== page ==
One of the most difficult tests I’ve ever taken was the SAT (Scholastic Aptitude Test). Back in the spring of 1992, my friend and I studied for months to take that test, only to be disappointed with our mediocre scores. Nowadays, everyone takes the ACT, but back then, colleges preferred the SAT to the ACT. Simply put, the SAT is more difficult. Divided into two sections, the test measures your verbal and mathematical aptitude. For some good math practice, read Buc Wild. I’m here to help with the verbal. One of the most difficult parts of the verbal section consists of defining very big words you’ve never seen before. Words like illation (the act of drawing conclusions) or quern ( a hand turned grain mill) combine to really lower your score. With that in mind, I thought I’d provide our student readers with a little vocabulary lesson, Buccaneers style. Learn to use really big words to describe the Buccaneers, Raheem Morris, or Josh Freeman after the jump.
Well, here are fifteen big words you can use in a sentence when talking about the Buccaneers (I have provided some sentence examples to help get you started).
1. Zydeco: noun. Popular music of southern Louisiana that combines elements of French and Caribbean music and the blues, played on the guitar, the accordion, and a washboard. Since leaving LSU, Michael Clayton has not heard any zydeco, or caught any passes.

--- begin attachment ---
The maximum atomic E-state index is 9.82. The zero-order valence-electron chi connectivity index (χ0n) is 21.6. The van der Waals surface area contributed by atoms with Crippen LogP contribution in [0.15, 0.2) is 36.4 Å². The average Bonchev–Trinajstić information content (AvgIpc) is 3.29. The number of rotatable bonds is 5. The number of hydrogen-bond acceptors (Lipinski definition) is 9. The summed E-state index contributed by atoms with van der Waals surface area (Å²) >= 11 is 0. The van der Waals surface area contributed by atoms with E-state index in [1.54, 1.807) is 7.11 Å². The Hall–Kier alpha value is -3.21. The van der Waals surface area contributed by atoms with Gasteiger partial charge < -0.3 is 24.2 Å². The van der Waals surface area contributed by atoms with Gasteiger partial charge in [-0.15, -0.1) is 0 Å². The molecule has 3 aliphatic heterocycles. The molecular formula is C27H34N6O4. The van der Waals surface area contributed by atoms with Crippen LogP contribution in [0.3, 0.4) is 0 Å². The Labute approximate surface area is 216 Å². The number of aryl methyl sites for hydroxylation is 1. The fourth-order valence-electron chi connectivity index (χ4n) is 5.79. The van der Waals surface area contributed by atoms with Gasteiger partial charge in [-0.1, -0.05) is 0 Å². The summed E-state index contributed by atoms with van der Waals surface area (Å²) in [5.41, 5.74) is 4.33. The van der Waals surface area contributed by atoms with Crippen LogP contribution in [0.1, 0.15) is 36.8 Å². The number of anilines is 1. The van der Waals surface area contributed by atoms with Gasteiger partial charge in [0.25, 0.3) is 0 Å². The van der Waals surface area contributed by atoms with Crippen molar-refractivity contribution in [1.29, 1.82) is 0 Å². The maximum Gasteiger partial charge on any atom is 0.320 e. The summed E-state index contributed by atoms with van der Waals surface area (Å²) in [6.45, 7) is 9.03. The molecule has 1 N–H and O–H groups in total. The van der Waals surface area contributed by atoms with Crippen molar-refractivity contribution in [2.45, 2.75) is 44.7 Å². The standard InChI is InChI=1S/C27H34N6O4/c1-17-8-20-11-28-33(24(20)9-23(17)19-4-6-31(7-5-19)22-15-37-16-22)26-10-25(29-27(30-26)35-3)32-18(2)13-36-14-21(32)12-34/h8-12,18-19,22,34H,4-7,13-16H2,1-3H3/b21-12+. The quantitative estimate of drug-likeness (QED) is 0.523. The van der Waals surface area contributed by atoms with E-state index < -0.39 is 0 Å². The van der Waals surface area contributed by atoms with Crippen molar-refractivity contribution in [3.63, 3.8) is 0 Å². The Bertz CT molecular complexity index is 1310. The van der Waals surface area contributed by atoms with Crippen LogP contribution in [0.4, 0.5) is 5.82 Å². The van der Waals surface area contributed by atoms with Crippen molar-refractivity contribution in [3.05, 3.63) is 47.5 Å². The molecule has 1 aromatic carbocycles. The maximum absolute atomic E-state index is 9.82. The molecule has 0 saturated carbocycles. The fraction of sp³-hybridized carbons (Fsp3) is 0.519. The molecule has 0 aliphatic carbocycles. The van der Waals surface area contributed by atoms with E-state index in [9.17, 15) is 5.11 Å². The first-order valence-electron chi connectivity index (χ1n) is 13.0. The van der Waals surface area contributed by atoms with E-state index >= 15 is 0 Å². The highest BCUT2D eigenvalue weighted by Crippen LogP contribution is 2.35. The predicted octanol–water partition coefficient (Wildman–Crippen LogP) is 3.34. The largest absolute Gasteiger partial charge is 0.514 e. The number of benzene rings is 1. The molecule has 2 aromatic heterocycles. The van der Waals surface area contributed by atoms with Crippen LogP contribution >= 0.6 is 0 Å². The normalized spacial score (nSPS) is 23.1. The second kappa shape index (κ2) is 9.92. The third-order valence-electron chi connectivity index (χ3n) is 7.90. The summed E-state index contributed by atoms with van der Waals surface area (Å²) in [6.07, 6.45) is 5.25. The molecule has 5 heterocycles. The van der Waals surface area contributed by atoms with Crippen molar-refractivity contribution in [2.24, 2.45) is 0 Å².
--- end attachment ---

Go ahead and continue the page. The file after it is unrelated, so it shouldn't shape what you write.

2. Bubonocele: noun. A partial hernia of the groin, characterized by swelling in the groin area. Mark Dominic announced in his press conference that he suffered a bubonocele while lugging scouting reports around the draft room.
3. Kludge: noun. A system constituted of poorly matched elements or of elements originally intended for other applications. The Jim Bates experiment proved to be a total kludge from top to bottom.
4. Dactylogram: noun. A fingerprint. When Greg Olson took over as offensive coordinator, Jon Gruden‘s dactylograms were all over the playbook.
5. Enteron: noun. The alimentary canal, the intestines . Sometimes, watching this team play in 2009 made me sick to my enteron.
6. Gimcrack: noun. A cheap, useless, showy object. For the Buccaneer offense, Byron Leftwich became a real gimcrack after three games.
7. Huckaback: noun. A course absorbant cotton or linen fabric used esp. for toweling. After the spanking by the Jets, the trainers wiped blood off the field with huckabacks.
8. Jannisary: noun. A member of a group of elite, highly loyal supporters. After a year like this, true Buccaneer jannisary get their news from Buc ‘em.
9. Levant: verb. To leave hurriedly or in secret to avoid unpaid debts. Jagodsinski levanted ten days before the season started.
10a. Misogamy: noun. Hatred of marriage. At his noon press conference tomorrow, Tiger Woods will admit to misogamy.
10b. Misology: noun. Hatred of reason, argument of enlightenment. I feel bad for Oakland Raider fans due to their owner’s apparent misology.
11. Nugatory: adjective. Of little or no importance, trifling. I know it is an extremely important position, but I think that the assistant secondary coach has a nugatory job.
12. Optative: adjective. Expressing a wish or choice. The victory over the Seahawks made Ndamakung Suh optative thinking for Buccaneer fans.
13. Pavid: adjective. Exhibiting or experiencing fear, timid. Cab Drivers in the bay area get very pavid when picking up Aqib Talib.
14. Quion: noun. A cornerstone. Josh Freeman is the quion of the rebuilding effort and the quion for the reemergence of the gerry curl movement.
15. Repetend: noun. A repeated word or phrase. For Gene Deckerhoff, "three and out" has become a repetend this year.
So, there you have it, message boarders and blogophites, some ammunition to rake us over the coals, and sound like Harvard graduates while doing so. Oh yeah….you’re welcome!